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Associate Professor Roby Greenwald of the Georgia State University School of Public Health and Master of Public Health student Nadia Alhadidi demonstrate the air quality monitoring equipment that was used to assess the role that trees and bushes play in reducing air pollution near highways.
air pollution Climate Change emissions Environment pollution

Study: Trees, Bushes Near Highways Can Significantly Reduce Air Pollution

Trees and bushes planted near highways do more than improve the scenery. A new Georgia State University study finds they significantly reduce air pollution caused by motor vehicles, which has been linked to a host of illnesses

Over two three-month periods, researchers sampled air quality at five sites along metro Atlanta interstates and highways. When compared to similar sites without vegetation, the researchers found a 37 percent reduction in soot and a 7 percent reduction in ultrafine particles at sites with natural or ornamental vegetation. The findings appear in the journal PLoS One.

“Trees and bushes near roadways don’t solve the problem of air pollution caused by motor vehicles, but they can help reduce the severity of the problem,” said lead author Roby Greenwald, associate professor in the GSU School of Public Health.

A growing body of evidence has linked motor vehicle pollution to conditions such as asthma, chronic bronchitis, lung cancer and heart attacks. Solutions to the problem of elevated pollution levels near roadways are urgently needed, Greenwald and his colleagues noted, because 45 million people in the United States live, work or attend school within 300 feet of a major highway.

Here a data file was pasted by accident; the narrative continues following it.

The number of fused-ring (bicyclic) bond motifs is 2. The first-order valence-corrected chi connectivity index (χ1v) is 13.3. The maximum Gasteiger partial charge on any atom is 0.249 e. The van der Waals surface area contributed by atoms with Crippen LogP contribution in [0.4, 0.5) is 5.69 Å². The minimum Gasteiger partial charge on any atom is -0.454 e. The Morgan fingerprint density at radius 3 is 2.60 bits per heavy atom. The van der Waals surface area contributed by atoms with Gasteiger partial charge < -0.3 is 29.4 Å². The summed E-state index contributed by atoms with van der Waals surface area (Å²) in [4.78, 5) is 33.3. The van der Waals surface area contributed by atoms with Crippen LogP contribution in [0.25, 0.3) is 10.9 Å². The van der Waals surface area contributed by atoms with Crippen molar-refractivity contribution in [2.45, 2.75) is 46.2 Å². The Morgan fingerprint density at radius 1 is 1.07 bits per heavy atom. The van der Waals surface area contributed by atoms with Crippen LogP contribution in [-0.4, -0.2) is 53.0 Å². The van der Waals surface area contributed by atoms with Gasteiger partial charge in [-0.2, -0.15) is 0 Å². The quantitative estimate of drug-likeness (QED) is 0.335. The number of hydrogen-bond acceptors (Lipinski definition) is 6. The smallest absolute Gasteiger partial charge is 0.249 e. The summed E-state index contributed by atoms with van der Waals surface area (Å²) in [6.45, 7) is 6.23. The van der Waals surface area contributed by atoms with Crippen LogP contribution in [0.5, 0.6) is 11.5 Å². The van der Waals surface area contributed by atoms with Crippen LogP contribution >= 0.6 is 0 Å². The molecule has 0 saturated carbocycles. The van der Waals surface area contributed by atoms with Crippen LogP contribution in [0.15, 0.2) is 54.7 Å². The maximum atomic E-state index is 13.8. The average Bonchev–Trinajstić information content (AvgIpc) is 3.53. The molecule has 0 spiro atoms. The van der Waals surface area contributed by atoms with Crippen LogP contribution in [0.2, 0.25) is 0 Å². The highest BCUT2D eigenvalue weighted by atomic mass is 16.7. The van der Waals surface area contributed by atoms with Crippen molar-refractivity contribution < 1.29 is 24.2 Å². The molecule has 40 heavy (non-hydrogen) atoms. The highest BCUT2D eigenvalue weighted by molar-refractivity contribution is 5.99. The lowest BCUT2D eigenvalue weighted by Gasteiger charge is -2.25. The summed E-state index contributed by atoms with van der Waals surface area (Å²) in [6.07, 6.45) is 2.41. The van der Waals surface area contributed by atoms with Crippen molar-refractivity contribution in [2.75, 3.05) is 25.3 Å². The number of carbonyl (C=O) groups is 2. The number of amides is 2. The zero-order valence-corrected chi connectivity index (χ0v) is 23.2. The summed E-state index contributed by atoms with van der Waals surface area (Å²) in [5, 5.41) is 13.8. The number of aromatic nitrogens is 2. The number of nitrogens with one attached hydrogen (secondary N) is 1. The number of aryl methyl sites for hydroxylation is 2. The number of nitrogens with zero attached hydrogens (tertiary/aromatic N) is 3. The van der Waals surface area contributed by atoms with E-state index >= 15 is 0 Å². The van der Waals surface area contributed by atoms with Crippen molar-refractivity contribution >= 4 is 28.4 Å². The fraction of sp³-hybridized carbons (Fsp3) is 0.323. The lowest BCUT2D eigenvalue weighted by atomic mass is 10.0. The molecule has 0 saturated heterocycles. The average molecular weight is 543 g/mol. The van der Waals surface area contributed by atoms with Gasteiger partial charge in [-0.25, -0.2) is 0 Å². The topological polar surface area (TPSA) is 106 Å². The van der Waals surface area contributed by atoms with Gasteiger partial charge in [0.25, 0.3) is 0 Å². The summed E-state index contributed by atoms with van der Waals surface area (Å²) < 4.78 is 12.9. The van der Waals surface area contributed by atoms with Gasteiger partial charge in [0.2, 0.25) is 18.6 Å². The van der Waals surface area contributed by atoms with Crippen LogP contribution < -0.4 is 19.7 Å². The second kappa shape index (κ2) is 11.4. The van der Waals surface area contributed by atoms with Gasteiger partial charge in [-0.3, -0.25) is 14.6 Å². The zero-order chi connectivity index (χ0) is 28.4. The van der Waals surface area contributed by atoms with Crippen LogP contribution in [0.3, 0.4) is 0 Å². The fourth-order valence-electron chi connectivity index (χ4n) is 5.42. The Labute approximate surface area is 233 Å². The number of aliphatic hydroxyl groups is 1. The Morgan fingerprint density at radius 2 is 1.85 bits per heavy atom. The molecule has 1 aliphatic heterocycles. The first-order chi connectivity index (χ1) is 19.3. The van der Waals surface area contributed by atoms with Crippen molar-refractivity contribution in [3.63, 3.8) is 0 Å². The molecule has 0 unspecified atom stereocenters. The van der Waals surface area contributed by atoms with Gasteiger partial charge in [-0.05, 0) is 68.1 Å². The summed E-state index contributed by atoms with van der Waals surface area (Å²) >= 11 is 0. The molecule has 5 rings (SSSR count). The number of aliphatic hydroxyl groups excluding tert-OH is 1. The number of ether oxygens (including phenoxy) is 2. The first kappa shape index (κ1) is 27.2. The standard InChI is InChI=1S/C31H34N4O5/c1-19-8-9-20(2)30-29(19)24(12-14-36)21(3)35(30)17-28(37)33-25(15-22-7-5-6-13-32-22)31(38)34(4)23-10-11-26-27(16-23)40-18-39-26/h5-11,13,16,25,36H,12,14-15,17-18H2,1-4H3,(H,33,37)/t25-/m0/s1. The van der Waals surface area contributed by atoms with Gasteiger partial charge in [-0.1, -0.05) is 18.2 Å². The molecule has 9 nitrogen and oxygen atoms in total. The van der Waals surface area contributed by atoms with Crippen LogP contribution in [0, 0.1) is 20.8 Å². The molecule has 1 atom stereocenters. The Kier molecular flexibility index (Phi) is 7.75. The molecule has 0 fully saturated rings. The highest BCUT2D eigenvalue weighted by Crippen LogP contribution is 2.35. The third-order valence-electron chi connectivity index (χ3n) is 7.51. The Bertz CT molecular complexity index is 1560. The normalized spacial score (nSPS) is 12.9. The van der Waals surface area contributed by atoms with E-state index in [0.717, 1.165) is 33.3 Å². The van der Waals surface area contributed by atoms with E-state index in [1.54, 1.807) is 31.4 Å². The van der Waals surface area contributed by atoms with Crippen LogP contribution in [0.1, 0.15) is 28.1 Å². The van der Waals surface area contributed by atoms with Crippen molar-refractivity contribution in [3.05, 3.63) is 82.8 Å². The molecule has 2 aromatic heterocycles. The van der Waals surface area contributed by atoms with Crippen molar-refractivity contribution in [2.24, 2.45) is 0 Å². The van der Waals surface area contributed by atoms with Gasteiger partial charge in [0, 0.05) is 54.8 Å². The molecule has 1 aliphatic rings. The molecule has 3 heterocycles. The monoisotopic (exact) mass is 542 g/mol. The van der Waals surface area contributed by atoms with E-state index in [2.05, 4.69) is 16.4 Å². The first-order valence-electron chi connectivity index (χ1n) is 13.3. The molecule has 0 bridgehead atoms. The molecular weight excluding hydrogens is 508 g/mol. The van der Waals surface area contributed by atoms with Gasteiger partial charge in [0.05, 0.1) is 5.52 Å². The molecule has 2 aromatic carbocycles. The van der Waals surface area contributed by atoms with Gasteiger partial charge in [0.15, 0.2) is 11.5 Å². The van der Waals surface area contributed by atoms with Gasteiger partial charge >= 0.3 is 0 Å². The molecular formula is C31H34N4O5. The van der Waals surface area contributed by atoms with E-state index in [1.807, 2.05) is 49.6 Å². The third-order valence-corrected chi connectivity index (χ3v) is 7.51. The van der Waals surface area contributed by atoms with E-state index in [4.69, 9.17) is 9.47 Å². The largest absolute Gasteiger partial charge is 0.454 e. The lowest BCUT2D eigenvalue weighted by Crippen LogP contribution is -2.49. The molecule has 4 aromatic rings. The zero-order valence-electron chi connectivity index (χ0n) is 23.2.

Roadside vegetation reduces air pollution through several mechanisms, including by creating a large surface area onto which small particles adhere. The new study builds on previous research into the role that vegetation can play in reducing air pollution by sampling at several sites over an extended period and incorporating a model that allowed the researchers to account for factors such as wind direction, traffic volume and distance to the highway.

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Greenwald emphasized that while roadside vegetation can significantly reduce particulate air pollution, it doesn’t reduce carbon dioxide emissions or ozone pollution. He said that to achieve a more comprehensive reduction in the health hazards associated with highways, municipalities can improve air quality by making it safe, pleasant and convenient for people to get where they need to go without a motor vehicle. Changes could include expanding public transportation and developing and improving bicycle and pedestrian infrastructure, for example.

“We should plant more trees along roadways because they provide benefits that go beyond aesthetics,” Greenwald said. “But I don’t want to give anyone the impression that we can solve all of the problems associated with motor vehicle emissions simply by planting trees.”

In addition to Greenwald, co-authors on the study are Jeremy Sarnat, associate professor at the Emory University Rollins School of Public Health, and Christina Fuller, associate professor at the University of Georgia College of Engineering.



Sam Fahmy at Georgia State University

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